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Following the Jeff-note (doesn’t quite have the same ring does it?), Amazon (NSDQ: AMZN) offered up a few company representatives to answer questions for the detail-hungry audience. One of the questions I had for Steve Kessel, SVP of digital at Amazon, was whether the publishers are at all fearful if iTunes redux, i.e. Amazon making money hand-over-first on Kindle sales, while the publishers fight for scraps on low-margin book sales. Kessel doesn’t see this playing out: “Publishers are really excited to be working with us… We have a history of working with the publishing industry,” adding that Amazon has always been able to grow the book business. As a followup I asked whether there was any talk among publishers of getting a cut of each Kindle sold, again, as many music executives now wish they had with the iPod. Didn’t get a direct answer on this one, though he reiterated that the business model is “just like in the physical world”. As for the company’s goals for the Kindle, in terms of sales or revenue, Kessel, not surprisingly, was unwilling to comment. A few other tid-bits from Kessel: when you buy a book, it’s locked onto the Kindle — no printing out or sharing it. And there will be an open platform for third-party publishers (physical or digital) to sell their content. More after the jump…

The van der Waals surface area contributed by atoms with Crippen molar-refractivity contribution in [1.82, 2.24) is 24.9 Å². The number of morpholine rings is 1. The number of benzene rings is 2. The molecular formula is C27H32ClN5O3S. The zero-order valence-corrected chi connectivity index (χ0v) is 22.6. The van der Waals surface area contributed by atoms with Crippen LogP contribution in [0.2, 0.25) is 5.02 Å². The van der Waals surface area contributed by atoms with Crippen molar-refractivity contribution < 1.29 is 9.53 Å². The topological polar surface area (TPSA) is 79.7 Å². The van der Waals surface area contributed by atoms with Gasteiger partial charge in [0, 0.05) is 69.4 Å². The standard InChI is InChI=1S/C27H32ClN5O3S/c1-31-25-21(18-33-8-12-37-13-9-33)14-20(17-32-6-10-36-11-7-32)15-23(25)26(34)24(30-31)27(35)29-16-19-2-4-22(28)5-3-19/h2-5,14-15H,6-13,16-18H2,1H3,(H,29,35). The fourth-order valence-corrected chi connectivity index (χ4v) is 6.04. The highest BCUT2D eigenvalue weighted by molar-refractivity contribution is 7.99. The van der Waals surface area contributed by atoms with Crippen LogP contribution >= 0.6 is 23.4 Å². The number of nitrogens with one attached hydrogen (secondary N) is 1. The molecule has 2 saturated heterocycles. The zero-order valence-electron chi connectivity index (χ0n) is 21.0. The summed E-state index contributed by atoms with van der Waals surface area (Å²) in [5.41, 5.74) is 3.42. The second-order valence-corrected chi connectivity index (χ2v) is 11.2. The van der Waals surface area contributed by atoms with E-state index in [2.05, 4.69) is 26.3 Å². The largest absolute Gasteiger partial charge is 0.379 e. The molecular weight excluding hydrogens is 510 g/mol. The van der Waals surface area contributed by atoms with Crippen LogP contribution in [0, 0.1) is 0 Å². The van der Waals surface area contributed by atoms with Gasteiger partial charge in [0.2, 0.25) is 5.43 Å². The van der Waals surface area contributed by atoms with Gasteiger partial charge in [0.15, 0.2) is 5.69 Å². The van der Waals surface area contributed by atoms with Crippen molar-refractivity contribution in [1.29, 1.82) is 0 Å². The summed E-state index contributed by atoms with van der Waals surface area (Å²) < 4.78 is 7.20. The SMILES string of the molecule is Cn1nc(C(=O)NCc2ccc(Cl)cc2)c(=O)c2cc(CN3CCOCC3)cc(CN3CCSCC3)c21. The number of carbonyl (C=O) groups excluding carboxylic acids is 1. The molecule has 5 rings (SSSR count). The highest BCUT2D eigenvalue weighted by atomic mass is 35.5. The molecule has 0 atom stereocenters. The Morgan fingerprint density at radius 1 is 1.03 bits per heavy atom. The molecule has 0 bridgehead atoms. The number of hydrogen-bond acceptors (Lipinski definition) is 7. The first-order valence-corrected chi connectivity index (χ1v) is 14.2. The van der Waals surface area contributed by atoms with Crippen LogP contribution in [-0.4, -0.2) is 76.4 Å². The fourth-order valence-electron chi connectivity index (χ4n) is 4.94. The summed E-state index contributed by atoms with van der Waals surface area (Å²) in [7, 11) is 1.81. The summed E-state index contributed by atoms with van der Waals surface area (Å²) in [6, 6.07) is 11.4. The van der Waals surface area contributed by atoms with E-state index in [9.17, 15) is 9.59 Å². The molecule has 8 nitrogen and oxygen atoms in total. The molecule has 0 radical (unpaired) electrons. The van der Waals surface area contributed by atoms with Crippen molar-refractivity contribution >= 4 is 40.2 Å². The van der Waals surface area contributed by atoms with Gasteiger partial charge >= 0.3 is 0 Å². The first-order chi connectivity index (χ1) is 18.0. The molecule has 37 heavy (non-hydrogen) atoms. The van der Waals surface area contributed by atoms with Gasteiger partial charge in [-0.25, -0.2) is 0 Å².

Also got a chance to talk to Amazon’s Lauro Porco, director of digital text vendor management, about the content available on the content. Although Bezos didn’t discuss it, Porco confirmed there is also a USB port on the Kindle that one can use to sideload content onto it. There’s also an SD slot. Porco added that it’s a misconception that open standards can’t be read on the Kindle, but this point was not clear. What publishers can do is upload the IDPF 2.0 standard to Amazon’s Mobipocket service — in other words, you can convert open standards to Amazon’s DRM. But when I asked whether a user could load IDPF files directly onto the Kindle via USB or email, I was told I’d have to follow up elsewhere (I’ll look into this further, although my hunch is that it’s not supported). Also from Porco: there’s no friend sharing system: the book is tied to the Kindle. But your books are yours forever. If you lose your Kindle or drop it in a pool, your library is stored at Amazon. And Amazon says it’s committed to supporting this standard forever, though obviously it’s always a possibility that Kindle consumers could get burned if the project fizzles.
So far, there’s been no hesitation among publishers to sign on, it says. All major publishers are on board, according to Porco, as well as every other publisher the company has contacted. If there are any books not available for the Kindle, it’s due to unique situations, such as the publisher not having certain rights (e.g. photo rights).